About five years after Eric Aniva was sentenced to two years imprisonment for performing sexual cleansing rituals on over 100 women, Nation on Sunday has found that outlawed harmful cultural practices such as kusasa fumbi, kulowa kufa, bulangete la mfumu and kabichi, are still rampant in some parts of the country. Investigative Journalist BOBBY KABANGO writes;
On a sunny day on August 5, we set off for village head Kachipapa’s area in Ntchisi. Travelling on a motorcycle taxi, popularly known as kabaza, the 50-kilometre bumpy ride from Ntchisi Boma took about two hours.
There we met 35-year-old Zakeyu (not real name), a sexual cleanser commonly known as fisi (hyena). He does not want his identity known for fear of being arrested, but admits to have slept with about 25 women and girls as part of the sexual cleansing rituals of kusasa fumbi and kulowa kufa. Traditional leaders and some of the girls whom he has slept with attest to his claim.
Kulowa kufa is a practice where a widow has sex with fisi to exorcise evil spirits and prevent other deaths occurring.
Zakeyu says he also helps couples that are unable to conceive by sleeping with the wife until she gets pregnant. He does all this while married. In fact, he left his first wife to marry a girl whom he cleansed. They now have four children.
Kusasa fumbi is a sexual ritual that marks the girl’s rite of passage to womanhood, usually at the request of the parents. Besides training the girls to be good wives, the ritual is believed to protect the girl’s family from evil spirits or misfortune, popularly referred to as kusempha.
Zakeyu says he started playing the fisi role in 2003 after an elderly woman from his village asked him to cleanse a girl who had just reached puberty.
He explains: “Culturally when a girl reaches puberty, elderly women conduct initiation rituals. They then seek the services of an experienced man to conduct the sexual cleansing.”
Zakeyu recalled the first night he performed kusasa fumbi, which he says lasts three days.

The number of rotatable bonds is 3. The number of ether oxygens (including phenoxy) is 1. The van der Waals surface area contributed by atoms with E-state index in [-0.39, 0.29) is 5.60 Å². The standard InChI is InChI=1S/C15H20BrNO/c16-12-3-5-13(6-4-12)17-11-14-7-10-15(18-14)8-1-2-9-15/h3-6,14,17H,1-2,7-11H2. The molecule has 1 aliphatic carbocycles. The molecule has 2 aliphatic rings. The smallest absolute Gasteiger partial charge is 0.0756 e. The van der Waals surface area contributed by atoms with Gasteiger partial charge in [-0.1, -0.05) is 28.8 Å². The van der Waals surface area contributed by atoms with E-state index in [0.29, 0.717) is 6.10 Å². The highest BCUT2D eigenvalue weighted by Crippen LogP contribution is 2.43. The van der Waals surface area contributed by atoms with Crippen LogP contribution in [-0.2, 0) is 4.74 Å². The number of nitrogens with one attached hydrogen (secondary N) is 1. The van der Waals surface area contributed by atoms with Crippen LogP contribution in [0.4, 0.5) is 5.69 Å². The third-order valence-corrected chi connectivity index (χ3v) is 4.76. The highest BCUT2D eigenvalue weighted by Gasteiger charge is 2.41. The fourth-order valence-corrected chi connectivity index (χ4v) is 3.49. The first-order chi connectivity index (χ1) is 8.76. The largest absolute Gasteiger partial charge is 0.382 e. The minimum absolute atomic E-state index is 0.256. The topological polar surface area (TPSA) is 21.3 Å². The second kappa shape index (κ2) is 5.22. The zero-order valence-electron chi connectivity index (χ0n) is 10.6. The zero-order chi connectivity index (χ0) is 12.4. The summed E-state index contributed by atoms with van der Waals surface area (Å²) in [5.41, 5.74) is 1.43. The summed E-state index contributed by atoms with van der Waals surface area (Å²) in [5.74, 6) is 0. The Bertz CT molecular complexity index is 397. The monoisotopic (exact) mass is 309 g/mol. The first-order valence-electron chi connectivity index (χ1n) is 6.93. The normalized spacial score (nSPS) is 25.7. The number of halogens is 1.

He says: “The girl was sleeping alone in a hut outside their family home. At first, she refused to let me touch her, so I called her mother from the main house. She came and convinced the girl and it worked. The girl appeared to be in pain, since it was her first time to sleep with a man. I left the house around 4am.”
Back in the day, Zakeyu says several men in his village openly practised the ritual and he admired them, but they are secretive now for fear of human rights activists.
Since he started, he says he receives many requests to cleanse girls or help their women conceive. He is paid about K3 000 whenever he helps a woman to fall pregnant.
“To date, I have served over 15 girls and 10 women; and all the women I slept with have babies. Their husbands respect me,” says Zakeyu.
Asked what the women’s husbands think of the practice, Zakeyu said it is mostly husbands who approach him for help.
He explains: “It usually happens at night. The man leaves the house for me to spend some time with his wife. I keep visiting the house until the woman falls pregnant, after which I get my payment.”
However, Zakeyu says he has never taken a blood test for HIV or other sexually-transmitted infections.
Meet the victims
The next day, we met a 16-year-old girl (name withheld as she is a minor) in Lombwa Village, Traditional Authority (T/A) Chikho in the district, who recounted her kusasa fumbi experience two years ago.
Says the girl: “It was daytime when some elderly women visited my parents to conduct my initiation ceremony. Later that night, I was surprised to see a man enter my hut.”
The girl says it is normal in her village for girls undergoing initiation to live in a separate house from their parents.
She narrates: “It was around 8pm when a man knocked on my door. When I opened, he quickly walked in and closed the door. Adati ‘ndikufuna ndikusase fumbi’ [He said ‘I want to have sex with you’].
“I didn’t ask any questions because this is what we were told would happen after the initiation ceremony. It was painful. I know the man; he has a family and lives right in this village.”
The following day, she says the man visited her hut again. This time, she was surprised because she did not expect him to return.
“I asked him why he came back, but he threatened me against telling my mother,” she says.
Months after the encounter, the girl, who was in Standard Five, realised she was pregnant. She dropped out of school.
Her mother was furious with the development and reported the case to the police. The man was jailed for four years.
Explains the girl: “I gave birth to a baby boy who died after three weeks. I am not happy that this happened to me. It has delayed my education, but I am determined to finish school and become a doctor.”
She has since returned to school, and is now in Standard Six.
In a separate interview, village head Lombwa admitted that people in his area practise harmful cultural practices.
The traditional leader also pointed out another less-known cultural practice, but common in his area called Bulangete la Mfumu.
He said bulangete la mfumu is conducted when installing a village head. Several young women are identified for a visiting traditional leader, usually at T/A level, to pick for his pleasure during his stay.
A woman who was picked for the role in 2018, speaking on condition of anonymity, said she was reluctant, but she could not say no as it is a cultural expectation.
She said: “They picked about five of us, and the visiting chief selected me. It was difficult for me to refuse as culturally, we have to obey the chief’s orders. My husband was not aware of this.”